For now, thank you to everyone who has supported our project by sending your wonderful poetry, subscribing to the site and sharing the posts across the world. The statistics are truly amazing and to celebrate we’d like to share three of our most viewed poems with you again. Have fun and a wonderful creative New Year.


Mark Totterdel – Clod

Rolling away the clod reveals
a trinity of newts, curled like commas,
tiny heraldic beasts,
rhymes for the pale dead roots around them.

Last year, I chucked this hunk of earth
and made, by chance, their thin winter world.

May I set this against
my felling of the frogs’ safe groves of grass,
each careless wormchop, each act
of blue murder on the simple slugs?


Georgie Woodhead – Sunbridge Road

There are mothers stood arms-folded,
hard-buckled hands and tongues like blisters,
there are liver spots on the fat skin of their
calves when the wind flaps white dress around
their legs, dirty bedsheets on washing lines.

Men stood on the clumsy cobbles of alley ways,
he is swaying, facing the bricks that are slimy with
moss and the drip of black drainpipes, he turns
around and grins as he pulls up his zipper, finished
making steam against the dead weeds of concrete and stone.

A couple stood by the side of the road.
She is wearing a lilac that trips over the wind and ripples
around her knees, like the mother before her, she is leaning
up on her tip-toes as the bus screeches past, the reflection of her
red nails gripped around his shoulders, like blossom.

And he wheels his shopping trolley along crazy
paving like cracks in a broken heart, one wheel
always spinning out of control, a circus ride gone
wrong. Boxes of Shreddies, kitchen roll, dog food, five
six packs of beer, one sole flapping against the pavement
in a drumbeat like busking, he is stockpiling supplies he will never need

he is preparing for the downfall of this country that he will never get to see.


Roy Marshall – Seeing the Entomologist

He doesn’t know that a bee, drinking salt
from the pores on his wrist, is called
a Sweat Bee. Nor that a butterfly, fluttering by,
has memories of caterpillar life.

He rolls onto his stomach, shades his eyes,
says, ‘now you’re making it up.’ She laughs, her hair
a spill on the grass, counters,
‘google it if you like.’

He learns how a raft spider can submerge
for an hour, that Hawk moths have ears
on their mouths. She doesn’t know
that the lake remembers

every pebble you throw, and that
if a loved one dies, a body can fill
with grief, the way a water barrel
fills with sky.


Mark Totterdell’s poems have appeared widely in magazines and have occasionally won competitions. His collections are ‘This Patter of Traces’ (Oversteps Books, 2014) and ‘Mapping’ (Indigo Dreams Publishing, 2018,


Georgie Woodhead is a young writer from Sheffield who attends Hive’s Sheffield Young Writers. She was one of two highly commended young poets in the Cuckoo Northern Writers Award 2018. She was a winner of the Foyle Poetry Prize 2018 and came 2nd in the young people’s category of the Ledbury Poetry Competition 2018. Georgie has been published in Hive anthologies, halfway smile and wild poetry. She’s performed at various young writers’ events, and festivals including the Ted Hughes Poetry Festival 2018.


Roy Marshall’s first pamphlet Gopagilla (2012) received favourable reviews in the TLS and elsewhere. His first full collection The Sun Bathers was shortlisted for the Michael Murphy Award, and a second collection The Great Animator (Shoestring Press) appeared in 2017. Previously a nurse, Roy now works in adult education.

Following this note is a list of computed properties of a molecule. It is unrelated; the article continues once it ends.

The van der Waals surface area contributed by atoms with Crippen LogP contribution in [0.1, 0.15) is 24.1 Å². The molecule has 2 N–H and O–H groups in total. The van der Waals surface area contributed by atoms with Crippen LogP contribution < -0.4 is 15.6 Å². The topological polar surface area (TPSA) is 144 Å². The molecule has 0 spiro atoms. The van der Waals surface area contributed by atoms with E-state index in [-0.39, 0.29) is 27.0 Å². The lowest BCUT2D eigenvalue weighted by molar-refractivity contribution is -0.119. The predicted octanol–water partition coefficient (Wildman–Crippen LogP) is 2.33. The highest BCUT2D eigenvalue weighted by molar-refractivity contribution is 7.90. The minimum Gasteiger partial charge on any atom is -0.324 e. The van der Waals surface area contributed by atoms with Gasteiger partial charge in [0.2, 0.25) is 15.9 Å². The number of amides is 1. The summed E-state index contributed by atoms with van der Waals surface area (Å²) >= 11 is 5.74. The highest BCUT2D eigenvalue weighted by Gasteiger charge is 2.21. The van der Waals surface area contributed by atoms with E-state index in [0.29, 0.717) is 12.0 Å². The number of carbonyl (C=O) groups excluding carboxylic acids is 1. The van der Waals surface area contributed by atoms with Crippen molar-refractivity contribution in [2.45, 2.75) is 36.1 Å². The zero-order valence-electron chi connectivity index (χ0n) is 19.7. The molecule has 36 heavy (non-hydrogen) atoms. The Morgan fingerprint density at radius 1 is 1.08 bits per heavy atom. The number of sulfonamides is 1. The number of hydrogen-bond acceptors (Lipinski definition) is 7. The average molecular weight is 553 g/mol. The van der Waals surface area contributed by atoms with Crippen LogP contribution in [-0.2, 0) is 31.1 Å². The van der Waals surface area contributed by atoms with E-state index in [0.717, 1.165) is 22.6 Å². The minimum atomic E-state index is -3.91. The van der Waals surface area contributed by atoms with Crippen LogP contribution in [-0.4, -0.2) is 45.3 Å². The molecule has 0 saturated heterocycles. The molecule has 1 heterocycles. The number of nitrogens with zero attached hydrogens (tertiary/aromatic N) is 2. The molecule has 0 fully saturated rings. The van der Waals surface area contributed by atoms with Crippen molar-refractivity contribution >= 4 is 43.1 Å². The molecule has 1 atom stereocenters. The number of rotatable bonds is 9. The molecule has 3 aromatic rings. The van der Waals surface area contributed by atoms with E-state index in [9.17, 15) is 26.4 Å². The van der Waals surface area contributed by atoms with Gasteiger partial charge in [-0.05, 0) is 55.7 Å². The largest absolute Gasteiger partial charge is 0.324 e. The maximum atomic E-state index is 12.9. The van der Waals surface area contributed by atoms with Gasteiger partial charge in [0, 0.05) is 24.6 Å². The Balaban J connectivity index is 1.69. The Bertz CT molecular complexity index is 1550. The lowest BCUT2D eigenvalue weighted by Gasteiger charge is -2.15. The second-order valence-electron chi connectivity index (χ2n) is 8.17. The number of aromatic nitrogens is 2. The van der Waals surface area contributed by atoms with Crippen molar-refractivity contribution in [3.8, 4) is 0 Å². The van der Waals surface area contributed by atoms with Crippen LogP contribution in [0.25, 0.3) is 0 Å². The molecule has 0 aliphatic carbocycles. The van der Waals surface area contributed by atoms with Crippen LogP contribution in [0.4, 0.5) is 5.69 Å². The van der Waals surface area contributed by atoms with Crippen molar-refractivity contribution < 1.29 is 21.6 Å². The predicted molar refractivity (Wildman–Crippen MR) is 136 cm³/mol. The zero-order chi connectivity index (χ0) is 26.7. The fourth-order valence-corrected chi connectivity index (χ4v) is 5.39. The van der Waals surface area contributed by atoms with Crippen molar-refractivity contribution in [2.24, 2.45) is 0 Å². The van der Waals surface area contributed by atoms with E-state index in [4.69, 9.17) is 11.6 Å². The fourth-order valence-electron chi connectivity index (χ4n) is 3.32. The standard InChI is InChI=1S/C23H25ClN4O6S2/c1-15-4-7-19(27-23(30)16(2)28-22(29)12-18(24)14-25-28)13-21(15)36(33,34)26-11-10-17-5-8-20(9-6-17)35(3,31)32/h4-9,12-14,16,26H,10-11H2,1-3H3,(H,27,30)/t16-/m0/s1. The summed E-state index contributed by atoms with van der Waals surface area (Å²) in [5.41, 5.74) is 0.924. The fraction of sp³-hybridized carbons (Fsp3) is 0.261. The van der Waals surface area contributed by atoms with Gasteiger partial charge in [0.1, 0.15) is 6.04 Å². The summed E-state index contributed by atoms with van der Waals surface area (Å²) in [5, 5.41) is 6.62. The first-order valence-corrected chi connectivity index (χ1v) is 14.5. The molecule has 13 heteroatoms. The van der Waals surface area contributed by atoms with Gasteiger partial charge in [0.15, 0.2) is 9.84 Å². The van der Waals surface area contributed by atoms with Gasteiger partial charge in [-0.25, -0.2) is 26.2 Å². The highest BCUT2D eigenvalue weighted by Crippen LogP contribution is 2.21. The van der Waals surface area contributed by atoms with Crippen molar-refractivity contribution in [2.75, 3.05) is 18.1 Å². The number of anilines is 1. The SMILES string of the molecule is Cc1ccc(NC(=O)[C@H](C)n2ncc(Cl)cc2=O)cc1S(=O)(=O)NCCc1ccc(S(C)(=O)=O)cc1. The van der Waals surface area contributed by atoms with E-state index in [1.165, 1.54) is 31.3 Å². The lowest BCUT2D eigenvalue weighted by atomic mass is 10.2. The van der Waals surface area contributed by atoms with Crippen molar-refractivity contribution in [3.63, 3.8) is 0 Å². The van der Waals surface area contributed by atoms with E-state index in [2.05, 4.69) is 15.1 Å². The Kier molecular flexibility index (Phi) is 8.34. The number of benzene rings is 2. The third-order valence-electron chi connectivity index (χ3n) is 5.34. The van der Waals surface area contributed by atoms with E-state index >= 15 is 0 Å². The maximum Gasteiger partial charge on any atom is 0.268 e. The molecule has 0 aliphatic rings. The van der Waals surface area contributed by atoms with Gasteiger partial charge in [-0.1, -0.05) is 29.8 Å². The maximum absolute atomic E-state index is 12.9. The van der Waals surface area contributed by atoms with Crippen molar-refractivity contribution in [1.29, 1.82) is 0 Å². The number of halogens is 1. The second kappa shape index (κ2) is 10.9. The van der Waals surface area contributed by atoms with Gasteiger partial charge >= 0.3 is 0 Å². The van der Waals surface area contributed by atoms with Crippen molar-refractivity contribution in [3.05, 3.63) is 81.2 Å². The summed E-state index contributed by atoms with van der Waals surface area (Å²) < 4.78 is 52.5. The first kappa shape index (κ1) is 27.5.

You can follow Roy’s blog here: Roy Marshall

Stella Wulf

Free Gift

There are those who bestow on excuses
the weight of moment,
the stature of circumstance,
the eminence of self-conceit,
but however they embellish them
they remain useless fripperies,
empty packages wrapped up
in a tissue of deceit.

I’ve come to the party empty handed,
not with sorry concoctions,
beribboned fictions, gilded pretexts
of time’s lack and loss,
but because everything material
looks like dross.

Knick-knacks, bibelots, trinkets, tat,
I want to do better than that.
I want to give a gift that endures,
one that’s robust, dependable,
shock-proof, secure.

A gift that won’t founder, breakdown,
sit uselessly on the shelf.
So I give you the brace and buttress
of arms, a shoulder’s bolster, a buffer,
when you rub against strife.
I give you myself, unwrapped,
a friend, not just for Christmas,
but guaranteed for life.


Stella’s poems are widely published both in print and online, and appear in several anthologies including, The Very Best of 52, three drops, Clear Poetry, and #MeToo. Her pamphlet, After Eden, was published by 4word in May 2018. She has an MA in creative writing from Lancaster University.


Penny Blackburn

How Knowledge Happens

They had no idea how bats
moved so certain-winged in the dark,
stalactite ceilings no obstacle
to flight
in their cave-roof roosts.

Streaming out
as black-boned smoke
from the cavern mouth;
stark shapes at dusk, each insect prey
detected, devoured.

Science covered their eyes.
Each bat, undeterred,
flew room-round just as swift.

“Their eyes then, gentlemen,
are not the mark
of motion
that these creatures use.”

But in science there must be undoubted
their eyes removed –
just to be sure.


Penny Blackburn lives in the North East of England and is a teacher by profession. As well as writing poetry she enjoys performing it ‘off-page’ as part of local open mic and spoken word events. She also writes short fiction.


Belinda Rimmer

The Science of Jumping

Born of birds
I suited the science of jumping.
For years, plimsoll shod I’d leap through the air,
land bottom-up in the midst of a stormy sandpit.

I won medals, courted crowds
who shouted my name with trumpet breath.
I believed in everlasting childhood.
Hated the dull hunched ache of breasts.
They threw me off kilter –
no more hop, skip, jump.

In dreams I’m often perched in trees –
a tribute to that time
when I was born of birds.


Belinda has worked as a psychiatric nurse, lecturer and arts practitioner. Her poems are published in magazines, on-line journals and anthologies. In 2017, she won the Poetry in Motion Competition to turn her poem into a film, since shown Internationally. In April, she supported Gill McEvoy at Cheltenham Poetry Festival.
Twitter: @belrimmer